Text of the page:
Rural Missouri Magazine

High stakes on Capitol Hill

by Barry Hart

by Barry Hart

What a picture! More than 3,000 co-op members — men and women from every corner of the country and all walks of life — gathered in one room preparing for meetings on Capitol Hill. More than 3,000 members united by a single purpose: urging Congress to protect safe, reliable and affordable electricity for 40 million Americans.

It was a beautiful time to be in Washington, D.C. The roses had bloomed and the air was still cool. But even more beautiful was the sight of true grassroots democracy thriving, just as the founders intended.

The 2007 Legislative Conference was hosted by the National Rural Electric Cooperative Association, and NRECA’s CEO Glenn English told us this year’s conference was one of the most important lobbying efforts for electric cooperatives in decades.

From promoting the continued use of Rural Utilities Service financing, to supporting tax and loan incentives for renewable energy, to educating members of Congress on the potential impact of various climate change proposals, the co-ops’ representatives had a lot of work to do.

The 55 members from Missouri visited the offices of our entire congressional delegation. They were glad to see us. They wanted to hear from us because they know we are the grassroots voice of rural consumers.

Our senior U.S. Senator, Kit Bond, had just returned from a fact-finding mission to Iraq. With just five hours sleep over two days, he put everything else on hold to meet with us. We expected Rep. Ike Skelton to be too busy to see us since he now chairs the Armed Services Committee and his committee was working on the Defense budget. Instead, he kept powerful people waiting while he gave us his undivided attention.

We got to know our newest senator, Claire McCaskill, a lot better and learned she is committed to preserving the quality of life in rural Missouri. She also told us she had signed a letter with Sen. Bond supporting low-cost hydropower for rural electric co-op members. We had excellent visits with our urban Congressmen, Reps. Emmanuel Cleaver, Bill Clay, Jr., Russ Carnahan and Todd Akin. This year Rep. Roy Blunt, who is House Minority Floor Leader, heard an update on restoration efforts following the devastating January ice storm that hit his district in southwest Missouri.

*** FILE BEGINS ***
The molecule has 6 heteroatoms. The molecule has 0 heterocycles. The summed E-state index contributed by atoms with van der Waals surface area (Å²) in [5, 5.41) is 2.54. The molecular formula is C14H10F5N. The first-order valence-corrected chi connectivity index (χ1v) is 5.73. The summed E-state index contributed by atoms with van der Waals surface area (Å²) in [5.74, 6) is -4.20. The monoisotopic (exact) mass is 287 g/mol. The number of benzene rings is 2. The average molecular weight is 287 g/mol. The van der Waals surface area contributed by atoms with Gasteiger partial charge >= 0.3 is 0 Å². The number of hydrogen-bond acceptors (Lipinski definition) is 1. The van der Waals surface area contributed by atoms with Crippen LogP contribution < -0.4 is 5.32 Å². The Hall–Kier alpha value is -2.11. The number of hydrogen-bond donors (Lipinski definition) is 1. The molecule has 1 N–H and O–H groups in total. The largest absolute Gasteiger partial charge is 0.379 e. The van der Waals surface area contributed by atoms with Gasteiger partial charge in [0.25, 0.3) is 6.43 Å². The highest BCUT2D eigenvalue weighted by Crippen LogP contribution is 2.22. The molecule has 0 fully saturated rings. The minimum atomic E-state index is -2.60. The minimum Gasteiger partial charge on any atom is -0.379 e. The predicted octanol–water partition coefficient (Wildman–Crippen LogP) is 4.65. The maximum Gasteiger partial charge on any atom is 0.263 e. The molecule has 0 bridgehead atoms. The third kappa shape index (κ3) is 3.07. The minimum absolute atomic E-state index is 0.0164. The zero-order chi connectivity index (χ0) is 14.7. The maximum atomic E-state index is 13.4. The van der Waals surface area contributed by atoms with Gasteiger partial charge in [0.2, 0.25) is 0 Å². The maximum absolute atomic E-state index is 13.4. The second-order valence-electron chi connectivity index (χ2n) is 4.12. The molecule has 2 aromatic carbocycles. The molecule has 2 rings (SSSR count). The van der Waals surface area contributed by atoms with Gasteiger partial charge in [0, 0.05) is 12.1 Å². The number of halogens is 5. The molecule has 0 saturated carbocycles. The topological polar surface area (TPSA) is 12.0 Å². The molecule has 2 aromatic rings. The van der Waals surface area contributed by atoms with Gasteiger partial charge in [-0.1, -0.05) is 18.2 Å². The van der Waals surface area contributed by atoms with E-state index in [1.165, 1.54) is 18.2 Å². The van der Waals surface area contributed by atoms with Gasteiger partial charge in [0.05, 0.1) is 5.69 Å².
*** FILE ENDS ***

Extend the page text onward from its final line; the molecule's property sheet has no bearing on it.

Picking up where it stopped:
In addition to wearing out shoe leather, we took our message to the airwaves. I went on “Agritalk,” a radio program devoted to rural issues that is broadcast in 16 states. My conversation with host Mike Adams focused on some of the climate change proposals being debated in Congress. Some of these proposals, particularly those that would create a “carbon tax,” could lead to rate shock for co-op members.

There’s a temptation in Congress to latch onto a single, easy solution to reducing carbon emissions, such as energy efficiency or more renewable energy or drastically raising the cost of electricity to force conservation. The reality is we need to do a lot of things if we’re going to reduce carbon.

Missouri is developing 150 megawatts of wind power, and we’re justifiably proud of this award-winning project. But wind energy is just a part of the solution. Co-ops have to have reliable baseload generation, which means we need new power plants that generate electric power from different fuel sources. Given the surging demand for power, Congress cannot afford to take coal-fired generation off the table — as some bills propose to do.

As I said on the radio and in meetings on Capitol Hill: The key will be for Congress to devote the resources necessary to research, develop and deploy new carbon control technologies.

Congress needs to come up with legislation that all Americans can
rally around, including those of us who live and do business in rural America. You can be confident the nation’s electric cooperatives will do our part to help find a legislative solution that won’t put an undue burden on you.

Hart is executive vice president of the Association of Missouri Electric Cooperatives.

E-mail Barry Hart


Rural Missouri | June 2020 Issue

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